Wednesday, May 18th | 17 Iyyar 5782

February 3, 2021 8:15 am

Why a Center-Left Coalition Would Help Netanyahu

avatar by Ori Wertman


Israeli Prime Minister Benjamin Netanyahu and Health Minister Yuli Edelstein attend the arrival of a DHL plane carrying a first batch of Pfizer/BioNTech COVID-19 vaccines, at Ben-Gurion International Airport, near Tel Aviv, Israel, Dec. 9, 2020. Photo: Abir Sultan / Pool via Reuters.

The new Knesset elections will take place in about two months. Likud, which receives about 30 seats in the polls, continues to lead safely and pull away from Yair Lapid’s Yesh Atid, which is polling at only 17 seats. The other two competitive parties are New Hope, led by Gideon Sa’ar, and Yamina, headed by Naftali Bennett, both polling below Yesh Atid.

But despite the polls showing that Netanyahu is knocking out his opponents, the current balance of power reflects a clear threat to Netanyahu.

Ultimately, there are two possible coalitions after the election. On the one hand, there is a reasonable possibility that Netanyahu will succeed in forming a coalition that includes the Likud, Yamina, and the ultra-Orthodox parties Shas and United Torah Judaism. Polls indicate that such a coalition is currently winning 59 seats, a figure that is very close to the coveted number of 61 seats. On the other hand, there is a more reasonable possibility that after the election, a coalition will be formed without Netanyahu and the ultra-Orthodox, which will include Lapid, Sa’ar, Bennett, Lieberman, Labor, and Gantz. According to current polls, this coalition wins a majority of 60 MKs.

In order to win the election and win more seats from right-wing voters, Netanyahu must be in a situation where his supporters believe there’s an immediate danger that Likud won’t be the largest party in the next Knesset.

The us vs. them mentality that Netanyahu campaigned on in the last few elections is the key factor to his success.

The obvious conclusion is that if one wants to bring an end to the Netanyahu era, the current situation — in which Likud is safely leading in the polls — must prevail. It would be a bitter mistake for the trio of contenders for the crown — Sa’ar, Lapid and Bennett — to consider unification. That would only serve Netanyahu.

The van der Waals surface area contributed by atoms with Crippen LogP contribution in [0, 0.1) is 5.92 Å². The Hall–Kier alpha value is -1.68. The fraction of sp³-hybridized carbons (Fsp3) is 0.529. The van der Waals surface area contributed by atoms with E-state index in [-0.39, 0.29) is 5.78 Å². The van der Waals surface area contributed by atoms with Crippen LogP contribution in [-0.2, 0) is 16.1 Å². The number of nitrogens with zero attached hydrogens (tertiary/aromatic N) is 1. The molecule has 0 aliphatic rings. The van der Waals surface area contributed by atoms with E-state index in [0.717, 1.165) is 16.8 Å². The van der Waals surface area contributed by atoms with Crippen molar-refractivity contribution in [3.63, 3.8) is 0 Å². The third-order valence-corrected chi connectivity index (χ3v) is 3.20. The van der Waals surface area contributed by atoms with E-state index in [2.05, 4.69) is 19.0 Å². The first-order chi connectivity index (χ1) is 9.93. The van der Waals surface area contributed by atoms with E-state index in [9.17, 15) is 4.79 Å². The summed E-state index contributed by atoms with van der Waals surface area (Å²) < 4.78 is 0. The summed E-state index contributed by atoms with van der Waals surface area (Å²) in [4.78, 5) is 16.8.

But Netanyahu’s ultimate lifeline may actually be from the left. There is a real danger that it will once again be Benny Gantz who will save Netanyahu from political oblivion. Gantz’s call for unification between all the parties of the center-left bloc is the worst and most foolish move that can be made to defeat Netanyahu.

This coalition would lead to a sense of a close battle between Likud and that united center-left list, and drive right-wing voters to Netanyahu and Likud.

A significant unification in the center-left will only serve Netanyahu. Leaving the political map intact, in which Likud leads safely and with a considerable gap over its competitors on the right and left, is the only real chance to bring an end to the Netanyahu era.

Ori Wertman is a PhD candidate and research assistant at the International Centre for Policing and Security at the University of South Wales, UK and an Adjunct Researcher at the National Security Studies Center at the University of Haifa, Israel. He was a foreign affairs and political adviser to former Labor party chairman Isaac Herzog, former deputy chairman of the Labor Party Youth, and was a candidate on the Labor Knesset list.

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